Kate’s Corner: Ecodriving

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A simple change in habits can make a significant impact on the bottom line.

Are you looking for low hanging fruit, or a way that you, as a fleet professional, can start making a difference today, through either your work fleet or even your personal driving habits? The principles of ecodriving are little more than common sense, yet their application can reduce fuel usage and emissions by up to 20 percent.

Did you know?

  • Using cruise control under the right conditions can improve your mileage by seven percent.
  • On a cold winter day, Canadians collectively idle vehicles for 75 million minutes consuming 2.2 million litres of fuel. (NR Can)
  • Reducing vehicle weight by 100 lbs results in a one percent increase in mileage.
  • Using air conditioning can decrease fuel economy by 25 percent.
  • For every five mile increase in speed over 50 MPH, mileage decreases by seven percent.

All of this information and more can be found in NAFA Fleet Management Association’s Sustainable Fleet Management Guide, which will be released in April.

The Reference Guide was developed by NAFA volunteers in conjunction with North Carolina State University. A Sustainability module has been added to NAFA’s certification program and candidates can enrol to take a Sustainable certificate commencing in April.

These materials and the first exams for this new certificate are also being offered as a pre-conference event at the Institute and Expo in Tampa on April 24. More information is available at nafainstitute.org/ sustainability_pre-con.

Effective benchmarking
The Reference Guide offers practical information to address sustainability in every aspect of fleet management from sustainable acquisition to maintenance to benchmarking to ecodriving.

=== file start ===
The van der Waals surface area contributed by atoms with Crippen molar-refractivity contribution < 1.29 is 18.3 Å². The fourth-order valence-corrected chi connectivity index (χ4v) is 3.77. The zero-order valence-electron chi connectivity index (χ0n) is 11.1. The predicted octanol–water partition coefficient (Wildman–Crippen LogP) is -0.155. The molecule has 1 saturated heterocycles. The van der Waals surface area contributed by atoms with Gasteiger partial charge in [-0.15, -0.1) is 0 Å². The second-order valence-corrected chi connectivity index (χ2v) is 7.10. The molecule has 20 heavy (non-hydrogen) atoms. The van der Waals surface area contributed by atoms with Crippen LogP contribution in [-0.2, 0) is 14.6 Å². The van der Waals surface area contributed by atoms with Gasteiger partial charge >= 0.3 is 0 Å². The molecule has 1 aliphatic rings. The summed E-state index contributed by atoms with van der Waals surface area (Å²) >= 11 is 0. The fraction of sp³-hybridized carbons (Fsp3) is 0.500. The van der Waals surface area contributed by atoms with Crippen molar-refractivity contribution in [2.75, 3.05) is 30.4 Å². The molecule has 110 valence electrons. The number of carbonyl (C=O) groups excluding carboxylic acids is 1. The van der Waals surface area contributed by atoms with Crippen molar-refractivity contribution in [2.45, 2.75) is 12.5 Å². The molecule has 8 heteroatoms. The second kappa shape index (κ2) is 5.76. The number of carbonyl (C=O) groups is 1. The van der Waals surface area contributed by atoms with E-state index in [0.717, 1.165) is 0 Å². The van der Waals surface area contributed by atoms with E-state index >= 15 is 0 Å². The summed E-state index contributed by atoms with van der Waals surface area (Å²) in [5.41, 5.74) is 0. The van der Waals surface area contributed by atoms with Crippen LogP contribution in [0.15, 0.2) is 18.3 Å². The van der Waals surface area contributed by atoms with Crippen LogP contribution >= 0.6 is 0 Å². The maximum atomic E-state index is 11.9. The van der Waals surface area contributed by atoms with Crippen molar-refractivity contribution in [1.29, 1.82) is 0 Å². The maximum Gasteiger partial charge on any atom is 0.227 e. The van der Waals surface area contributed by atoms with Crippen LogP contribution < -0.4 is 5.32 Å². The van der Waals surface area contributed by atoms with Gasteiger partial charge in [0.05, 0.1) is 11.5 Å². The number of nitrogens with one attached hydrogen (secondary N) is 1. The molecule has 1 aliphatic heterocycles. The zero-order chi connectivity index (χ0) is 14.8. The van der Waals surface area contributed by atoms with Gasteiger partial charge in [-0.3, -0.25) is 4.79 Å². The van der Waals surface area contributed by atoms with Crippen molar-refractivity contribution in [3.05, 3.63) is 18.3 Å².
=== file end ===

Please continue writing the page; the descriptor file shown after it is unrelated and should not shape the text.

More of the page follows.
When it comes to ecodriving, here are five of the ten recommended practices:

Select the best vehicle and route.
This may be basic common sense but training ourselves and our employees to think before making vehicle and route selection decisions can equate to impressive savings.

Of course, we want employees to take the Smart car instead of the SUV from the pool when they are going to a meeting across town, but finding ways to encourage and incentivize them for making these wise choices can assist.

Likewise with routing. The use of route optimization software is increasingly common and can decrease the number of vehicles required and kilometres travelled for delivery service or refuse pick-up.

Train for defensive/anticipatory driving.
There are online and in-person programs available that remind drivers of the importance of looking ahead in order to anticipate emerging circumstances and avoid the hard braking or acceleration that can reduce vehicle life and increase fuel usage.

Practice steady driving.
A steady driver is one who maintains a constant speed and uses cruise control where possible.

Lower speeds.
With speed limits of 100km/h or higher, it is impractical and may even be unsafe, to encourage drivers to operate at speeds significantly slower.

It is important, however, that drivers recognize the reverse relationship between speed and mileage and the adverse impacts of excessive speed.

Reduce idling.
Legislation aside, changing your personal behaviour is a first step to changing the culture of your family, or your organization, and not accepting unnecessary idling.

“Chains of habit are too light to be felt until they are too heavy to be broken.” (Warren Buffet) In other words, small changes in these areas are painless and may go unnoticed but will eventually become so ingrained that they will make a difference. Accept this as a challenge and make your own contribution–big or small.

Categories : Fleet


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